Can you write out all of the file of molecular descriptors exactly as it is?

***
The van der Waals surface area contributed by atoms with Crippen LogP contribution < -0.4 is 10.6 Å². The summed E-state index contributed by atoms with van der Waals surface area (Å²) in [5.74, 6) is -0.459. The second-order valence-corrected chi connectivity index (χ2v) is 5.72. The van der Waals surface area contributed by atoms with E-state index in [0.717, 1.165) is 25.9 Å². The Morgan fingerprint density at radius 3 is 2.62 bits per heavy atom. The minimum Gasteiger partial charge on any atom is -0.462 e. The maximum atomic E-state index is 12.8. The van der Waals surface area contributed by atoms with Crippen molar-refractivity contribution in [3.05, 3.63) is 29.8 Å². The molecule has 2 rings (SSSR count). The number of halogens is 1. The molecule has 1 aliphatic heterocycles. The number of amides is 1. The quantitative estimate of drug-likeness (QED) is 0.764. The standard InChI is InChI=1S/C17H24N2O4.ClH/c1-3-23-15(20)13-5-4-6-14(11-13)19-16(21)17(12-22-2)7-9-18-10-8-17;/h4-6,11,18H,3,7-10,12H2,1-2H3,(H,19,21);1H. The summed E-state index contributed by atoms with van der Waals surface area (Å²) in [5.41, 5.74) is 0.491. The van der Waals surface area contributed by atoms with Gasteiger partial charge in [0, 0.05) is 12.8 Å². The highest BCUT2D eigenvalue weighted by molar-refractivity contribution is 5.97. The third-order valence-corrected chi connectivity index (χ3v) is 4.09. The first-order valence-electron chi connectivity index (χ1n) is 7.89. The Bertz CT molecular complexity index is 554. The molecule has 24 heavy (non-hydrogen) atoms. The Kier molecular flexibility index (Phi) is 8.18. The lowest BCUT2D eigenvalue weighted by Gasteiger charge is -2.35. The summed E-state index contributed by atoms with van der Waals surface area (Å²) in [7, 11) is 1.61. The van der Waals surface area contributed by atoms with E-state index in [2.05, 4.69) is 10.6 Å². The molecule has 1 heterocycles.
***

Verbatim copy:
The van der Waals surface area contributed by atoms with Crippen LogP contribution < -0.4 is 10.6 Å². The summed E-state index contributed by atoms with van der Waals surface area (Å²) in [5.74, 6) is -0.459. The second-order valence-corrected chi connectivity index (χ2v) is 5.72. The van der Waals surface area contributed by atoms with E-state index in [0.717, 1.165) is 25.9 Å². The Morgan fingerprint density at radius 3 is 2.62 bits per heavy atom. The minimum Gasteiger partial charge on any atom is -0.462 e. The maximum atomic E-state index is 12.8. The van der Waals surface area contributed by atoms with Crippen molar-refractivity contribution in [3.05, 3.63) is 29.8 Å². The molecule has 2 rings (SSSR count). The number of halogens is 1. The molecule has 1 aliphatic heterocycles. The number of amides is 1. The quantitative estimate of drug-likeness (QED) is 0.764. The standard InChI is InChI=1S/C17H24N2O4.ClH/c1-3-23-15(20)13-5-4-6-14(11-13)19-16(21)17(12-22-2)7-9-18-10-8-17;/h4-6,11,18H,3,7-10,12H2,1-2H3,(H,19,21);1H. The summed E-state index contributed by atoms with van der Waals surface area (Å²) in [5.41, 5.74) is 0.491. The van der Waals surface area contributed by atoms with Gasteiger partial charge in [0, 0.05) is 12.8 Å². The highest BCUT2D eigenvalue weighted by molar-refractivity contribution is 5.97. The third-order valence-corrected chi connectivity index (χ3v) is 4.09. The first-order valence-electron chi connectivity index (χ1n) is 7.89. The Bertz CT molecular complexity index is 554. The molecule has 24 heavy (non-hydrogen) atoms. The Kier molecular flexibility index (Phi) is 8.18. The lowest BCUT2D eigenvalue weighted by Gasteiger charge is -2.35. The summed E-state index contributed by atoms with van der Waals surface area (Å²) in [7, 11) is 1.61. The van der Waals surface area contributed by atoms with E-state index in [2.05, 4.69) is 10.6 Å². The molecule has 1 heterocycles.